2. Correcting typos (cd.. will act as cd .. via alias cd..='cd ..').
  3. Reducing the amount of typing.
  4. Setting the default path of a command that exists in several versions on a system (e.g. GNU/grep is located at /usr/local/bin/grep and Unix grep is located at /bin/grep. To use GNU grep use alias grep='/usr/local/bin/grep' ).
  5. Adding the safety nets to Unix by making commands interactive by setting default options. (e.g. rm, mv, and other commands).
  6. Compatibility by creating commands for older operating systems such as MS-DOS or other Unix like operating systems (e.g. alias del=rm ).

I’ve shared my aliases that I used over the years to reduce the need for repetitive command line typing. If you know and use any other bash/ksh/csh aliases that can reduce typing, share below in the comments.

Categories: Système Tags: , , ,

How to check the file size in Linux/Unix bash shell scripting

28/09/2017 Comments off

 

How to check file size in unix using wc command

The wc command shows the number of lines, words, and bytes contained in file. The syntax is as follows to get the file size:
wc -c /path/to/file
wc -c /etc/passwd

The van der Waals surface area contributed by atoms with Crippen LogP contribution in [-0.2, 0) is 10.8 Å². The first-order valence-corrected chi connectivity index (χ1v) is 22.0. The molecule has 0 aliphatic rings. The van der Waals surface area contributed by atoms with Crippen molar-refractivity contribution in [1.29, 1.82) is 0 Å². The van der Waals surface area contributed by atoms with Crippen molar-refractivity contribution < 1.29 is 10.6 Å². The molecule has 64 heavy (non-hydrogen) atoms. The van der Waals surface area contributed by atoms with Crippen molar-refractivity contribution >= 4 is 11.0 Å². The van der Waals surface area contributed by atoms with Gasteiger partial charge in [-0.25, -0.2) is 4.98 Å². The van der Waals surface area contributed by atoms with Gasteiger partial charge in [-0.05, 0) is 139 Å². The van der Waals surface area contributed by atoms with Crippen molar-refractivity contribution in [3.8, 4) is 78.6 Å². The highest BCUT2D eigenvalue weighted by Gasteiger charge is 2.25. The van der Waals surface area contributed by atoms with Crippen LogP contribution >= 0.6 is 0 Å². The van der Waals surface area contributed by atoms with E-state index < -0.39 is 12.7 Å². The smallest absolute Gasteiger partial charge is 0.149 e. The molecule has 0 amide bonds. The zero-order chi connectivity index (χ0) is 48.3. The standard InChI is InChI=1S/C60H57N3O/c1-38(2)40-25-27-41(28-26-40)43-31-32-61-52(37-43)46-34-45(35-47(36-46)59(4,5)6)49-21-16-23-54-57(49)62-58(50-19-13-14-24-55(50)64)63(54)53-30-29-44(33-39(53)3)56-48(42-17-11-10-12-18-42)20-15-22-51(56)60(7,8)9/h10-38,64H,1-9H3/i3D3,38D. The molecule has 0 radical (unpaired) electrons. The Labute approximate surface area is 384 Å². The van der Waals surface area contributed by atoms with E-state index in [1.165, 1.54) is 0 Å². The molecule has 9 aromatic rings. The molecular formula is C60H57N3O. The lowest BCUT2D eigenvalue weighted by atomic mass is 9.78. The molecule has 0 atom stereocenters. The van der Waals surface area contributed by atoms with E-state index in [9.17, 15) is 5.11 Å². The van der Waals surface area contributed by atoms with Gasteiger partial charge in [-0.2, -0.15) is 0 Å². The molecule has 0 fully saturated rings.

Sample outputs:

5253 /etc/passwd

You can easily extract the first field either using the cut or awk command:
wc -c /etc/passwd | awk '{print $1}'
Sample outputs:

5253

OR assign this size to a bash variable:

myfilesize=$(wc -c "/etc/passwd" | awk '{print $1}')
printf "%d\n" $myfilesize
echo "$myfilesize"

How to get the size of a file in a bash script using stat command

The stat command shows information about the file. The syntax is as follows to get the file size on GNU/Linux stat:
stat -c %s "/etc/passwd"
OR
stat --format=%s "/etc/passwd"
To assign this size to a bash variable:

myfilesize=$(stat --format=%s "/etc/passwd")
echo "$myfilesize"
## or ##
myFileSizeCheck=$(stat -c %s "/etc/resolv.conf")
printf "My file size = %d\n" $myFileSizeCheck

The syntax is as follows to get the file size on BSD/MacOS stat:
stat -f %z "/etc/passwd"
Please note that if the file is symlink you will get size of that link only with the stat command.

du command example

The syntax is

du --apparent-size --block-size=1  "/etc/passwd"
fileName="/etc/hosts"
mfs=$(du --apparent-size --block-size=1  "$fileName" | awk '{ print $1}')
echo "$fileName size = ${mfs}"

Sample outputs from above commands:

Fig.01: How to check size of a file using a bash/ksh/zsh/sh/tcsh shell?Fig.01: How to check size of a file using a bash/ksh/zsh/sh/tcsh shell?

 

Find command example

The syntax is:

find "/etc/passwd" -printf "%s"
find "/etc/passwd" -printf "%s\n"
fileName="/etc/hosts"
mysize=$(find "$fileName" -printf "%s")
printf "File %s size = %d\n" $fileName $mysize
echo "${fileName} size is ${mysize} bytes."